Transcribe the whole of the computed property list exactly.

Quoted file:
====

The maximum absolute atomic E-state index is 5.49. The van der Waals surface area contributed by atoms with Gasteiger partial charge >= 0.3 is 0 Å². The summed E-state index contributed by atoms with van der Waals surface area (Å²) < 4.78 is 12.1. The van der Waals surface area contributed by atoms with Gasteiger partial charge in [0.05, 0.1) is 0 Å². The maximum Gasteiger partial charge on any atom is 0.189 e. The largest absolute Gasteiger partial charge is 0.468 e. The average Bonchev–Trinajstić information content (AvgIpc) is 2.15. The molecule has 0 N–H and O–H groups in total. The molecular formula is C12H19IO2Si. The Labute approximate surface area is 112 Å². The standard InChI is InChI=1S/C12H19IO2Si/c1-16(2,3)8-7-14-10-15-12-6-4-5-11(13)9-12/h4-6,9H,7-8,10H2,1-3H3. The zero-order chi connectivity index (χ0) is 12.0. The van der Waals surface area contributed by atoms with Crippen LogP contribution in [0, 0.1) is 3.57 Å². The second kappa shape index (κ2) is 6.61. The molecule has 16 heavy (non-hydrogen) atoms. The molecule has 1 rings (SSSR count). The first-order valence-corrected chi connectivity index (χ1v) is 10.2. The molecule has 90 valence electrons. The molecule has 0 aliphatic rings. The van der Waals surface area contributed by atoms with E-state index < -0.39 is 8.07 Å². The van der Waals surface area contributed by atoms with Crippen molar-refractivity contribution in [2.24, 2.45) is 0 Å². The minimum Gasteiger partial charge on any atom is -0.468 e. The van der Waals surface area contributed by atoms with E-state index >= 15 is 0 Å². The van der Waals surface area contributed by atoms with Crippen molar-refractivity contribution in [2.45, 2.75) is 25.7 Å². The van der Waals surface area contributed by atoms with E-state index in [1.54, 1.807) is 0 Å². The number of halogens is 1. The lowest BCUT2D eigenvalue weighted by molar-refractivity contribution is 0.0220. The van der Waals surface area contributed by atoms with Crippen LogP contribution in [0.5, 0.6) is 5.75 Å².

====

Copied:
The maximum absolute atomic E-state index is 5.49. The van der Waals surface area contributed by atoms with Gasteiger partial charge >= 0.3 is 0 Å². The summed E-state index contributed by atoms with van der Waals surface area (Å²) < 4.78 is 12.1. The van der Waals surface area contributed by atoms with Gasteiger partial charge in [0.05, 0.1) is 0 Å². The maximum Gasteiger partial charge on any atom is 0.189 e. The largest absolute Gasteiger partial charge is 0.468 e. The average Bonchev–Trinajstić information content (AvgIpc) is 2.15. The molecule has 0 N–H and O–H groups in total. The molecular formula is C12H19IO2Si. The Labute approximate surface area is 112 Å². The standard InChI is InChI=1S/C12H19IO2Si/c1-16(2,3)8-7-14-10-15-12-6-4-5-11(13)9-12/h4-6,9H,7-8,10H2,1-3H3. The zero-order chi connectivity index (χ0) is 12.0. The van der Waals surface area contributed by atoms with Crippen LogP contribution in [0, 0.1) is 3.57 Å². The second kappa shape index (κ2) is 6.61. The molecule has 16 heavy (non-hydrogen) atoms. The molecule has 1 rings (SSSR count). The first-order valence-corrected chi connectivity index (χ1v) is 10.2. The molecule has 90 valence electrons. The molecule has 0 aliphatic rings. The van der Waals surface area contributed by atoms with E-state index < -0.39 is 8.07 Å². The van der Waals surface area contributed by atoms with Crippen molar-refractivity contribution in [2.24, 2.45) is 0 Å². The minimum Gasteiger partial charge on any atom is -0.468 e. The van der Waals surface area contributed by atoms with E-state index >= 15 is 0 Å². The van der Waals surface area contributed by atoms with Crippen molar-refractivity contribution in [2.45, 2.75) is 25.7 Å². The van der Waals surface area contributed by atoms with E-state index in [1.54, 1.807) is 0 Å². The number of halogens is 1. The lowest BCUT2D eigenvalue weighted by molar-refractivity contribution is 0.0220. The van der Waals surface area contributed by atoms with Crippen LogP contribution in [0.5, 0.6) is 5.75 Å².